And so, in your name, as in the RIPE community, we stated that the RIPE community is of the opinion that there is no failure in the Internet inter‑connection market and it needs to be recognised that the inter‑connection market is based on a very specific financial model. First of all the Internet works and it works on the basis of a permissionless innovation, as in everybody actually can put on the network what he or she intends to do so. The result of that is a rich diversity of applications. And also, it should rather be seen as a sign of a healthy network instead of like a dysfunctional network somehow, if the share of revenue flows from that is much lower than those of services and application running over it. Yes, I'd like ‑‑ now I'd like to see the next slide please.

And I'm rushing through this as we don't have much time left anyhow. And we state that we also see an anti‑competitive if that one part of the industry, say the Internet access providers, whether they are fixed or cellular based should claim a revenue share from all the other industries and that cross subsidising from application Internet works would increase the damage rest the better connectivity of network networks on a regional basis because they would break current mechanisms for establishing local traffic valuations between the various networks. And the traffic valuations is something Patrik would go into further detail because that's a very crucial implement in any negotiating inter‑connection regimes between connect providers.

It also intervenes in content and service delivery, so adding risk to permissionless innovation.
And looking at the financial incentives and whether established mechanisms for charging access to the Internet, this might be prone to be broken when there is an artificial incentive coming up to the market that is called cross subsidies.
And last but not least, any kind of contributions from the content applications providers towards the business of Internet access providers would likely result that the caps, the content application providers, would have to raise their prices a bit to recoup these costs from the end users who would then actually be participating twice, once directly to the Internet access providers an then indirectly as well because of higher prices to those providing services on the Internet, on the access to the Internet they are actually using.

That is my part. And I hand it over to Patrik. Thank you.

PATRIK FAHLSTROM:: Set of slides will try to do is to explain a little bit how traffic is exchanged between various players. And most people do think and do understand that if it is the case that you want to Internet access from an operator, you actually pay for the connection. So money flows from the end user up to the left to operator one and money flows from the end user down to the right, to operator 2.

The question that, though, is what ‑‑ who pays for the connection between the two operators? So, this portion of the presentation is talking about the various ways operator 1 and operator 2 connect traffic, how they negotiate and who pays whom. And specifically, try to explain a little bit the difference between transit and peering that everyone is actually getting Internet access sort of from someone else because you actually want to, always to be able to access someone far away that you don't have direct connection to.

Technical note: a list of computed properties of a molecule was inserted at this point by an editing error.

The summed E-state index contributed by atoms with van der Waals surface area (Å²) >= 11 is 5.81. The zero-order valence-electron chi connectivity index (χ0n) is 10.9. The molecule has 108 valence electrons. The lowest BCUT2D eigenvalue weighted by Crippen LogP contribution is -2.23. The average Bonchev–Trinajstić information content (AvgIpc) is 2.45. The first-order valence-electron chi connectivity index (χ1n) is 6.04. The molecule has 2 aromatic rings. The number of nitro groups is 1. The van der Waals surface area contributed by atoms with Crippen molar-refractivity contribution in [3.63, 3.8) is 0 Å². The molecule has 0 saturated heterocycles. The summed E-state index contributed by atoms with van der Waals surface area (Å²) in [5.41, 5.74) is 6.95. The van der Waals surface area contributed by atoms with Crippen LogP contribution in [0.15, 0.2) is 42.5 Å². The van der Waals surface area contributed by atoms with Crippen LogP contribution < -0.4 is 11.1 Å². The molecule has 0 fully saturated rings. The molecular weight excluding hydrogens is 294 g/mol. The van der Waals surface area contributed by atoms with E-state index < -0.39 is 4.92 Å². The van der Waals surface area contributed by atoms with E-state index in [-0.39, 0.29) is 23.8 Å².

And now forward to a large bunch of sites ‑‑ go forward and pass all the slides with text, please.

So, what we talk about here is that the operator 1 and operator 2 do get money from their end users. It might also be the case that the end user is a content provider is connected to multiple operators. This might be a picture that sort of looks a little bit weird and the question is: Is actually the user paying to two operators, the discussion that we had that cart ten talked about, explains why money flow between operator 1 and operator 2 the money flow, the direction and the size of money exchanged which can be zero is based on the value of the traffic that operator 1 and operator 2 sees. And what is a value? That could be geographical coverage, is could be the content, it could be eyeballs, it could be whatever. We live in a market economy and pure negotiations between operator 1 and operator 2 ends up with a result that talks about how money is flowing given that traffic is exchanged between operator 1 and operator 2. That is the red line.

At the bottom you see that the RIPE NCC, in this case as the end user S connected to two operators and the question is how can we evaluate that picture? And then you go to slide 38 please.

If it is the case that we view the network that we just created like this, that the end user down to the right actually have two roles. It is a content provider that pays for the Internet access just like the end user up to the left and just like we saw in all the other pictures, and then the end user has another component which is an operator, in this case operator RIPE, or RIPE NCC, and then we suddenly have three different connections here which are red, and all three of them are negotiations between operators, free negotiations regarding transit and peering and the money flow is based on what each one of the operators see as a value of the traffic that is flowing. So, as Carsten said, I'll repeat it once again, we do have a model where the end users pay for connection to the, to be able to send traffic to the rest of the Internet and then between the operators there are pure negotiations on how money will flow if it is the case that money Mr. flow the end result might be zero, and how to implement that with PNIs or using an IX or however they are doing t it's a pure market economy. We have innovation and the conclusion is because of this, nothing has to change and there is no need to have regulation intervene in market economy at this point in time.

Thank you.